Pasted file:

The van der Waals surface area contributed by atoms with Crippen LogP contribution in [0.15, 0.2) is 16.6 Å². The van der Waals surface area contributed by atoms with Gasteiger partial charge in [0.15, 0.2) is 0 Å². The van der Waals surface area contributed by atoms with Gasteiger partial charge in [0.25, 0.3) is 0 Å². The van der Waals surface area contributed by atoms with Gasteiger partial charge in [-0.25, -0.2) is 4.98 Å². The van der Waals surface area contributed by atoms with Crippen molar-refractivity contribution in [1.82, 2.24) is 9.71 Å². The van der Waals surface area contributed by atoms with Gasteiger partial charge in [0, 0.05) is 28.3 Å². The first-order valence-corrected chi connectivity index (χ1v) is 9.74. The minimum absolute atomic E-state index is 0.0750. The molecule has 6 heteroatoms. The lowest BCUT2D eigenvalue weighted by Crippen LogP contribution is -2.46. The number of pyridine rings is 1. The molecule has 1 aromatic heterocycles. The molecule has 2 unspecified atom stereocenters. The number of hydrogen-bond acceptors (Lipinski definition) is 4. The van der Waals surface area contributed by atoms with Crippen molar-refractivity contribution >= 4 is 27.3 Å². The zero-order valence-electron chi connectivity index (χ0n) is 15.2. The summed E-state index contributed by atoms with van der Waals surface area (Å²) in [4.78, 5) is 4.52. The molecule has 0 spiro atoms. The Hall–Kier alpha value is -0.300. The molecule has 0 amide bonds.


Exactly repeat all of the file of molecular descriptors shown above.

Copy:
The van der Waals surface area contributed by atoms with Crippen LogP contribution in [0.15, 0.2) is 16.6 Å². The van der Waals surface area contributed by atoms with Gasteiger partial charge in [0.15, 0.2) is 0 Å². The van der Waals surface area contributed by atoms with Gasteiger partial charge in [0.25, 0.3) is 0 Å². The van der Waals surface area contributed by atoms with Gasteiger partial charge in [-0.25, -0.2) is 4.98 Å². The van der Waals surface area contributed by atoms with Crippen molar-refractivity contribution in [1.82, 2.24) is 9.71 Å². The van der Waals surface area contributed by atoms with Gasteiger partial charge in [0, 0.05) is 28.3 Å². The first-order valence-corrected chi connectivity index (χ1v) is 9.74. The minimum absolute atomic E-state index is 0.0750. The molecule has 6 heteroatoms. The lowest BCUT2D eigenvalue weighted by Crippen LogP contribution is -2.46. The number of pyridine rings is 1. The molecule has 1 aromatic heterocycles. The molecule has 2 unspecified atom stereocenters. The number of hydrogen-bond acceptors (Lipinski definition) is 4. The van der Waals surface area contributed by atoms with Crippen molar-refractivity contribution >= 4 is 27.3 Å². The zero-order valence-electron chi connectivity index (χ0n) is 15.2. The summed E-state index contributed by atoms with van der Waals surface area (Å²) in [4.78, 5) is 4.52. The molecule has 0 spiro atoms. The Hall–Kier alpha value is -0.300. The molecule has 0 amide bonds.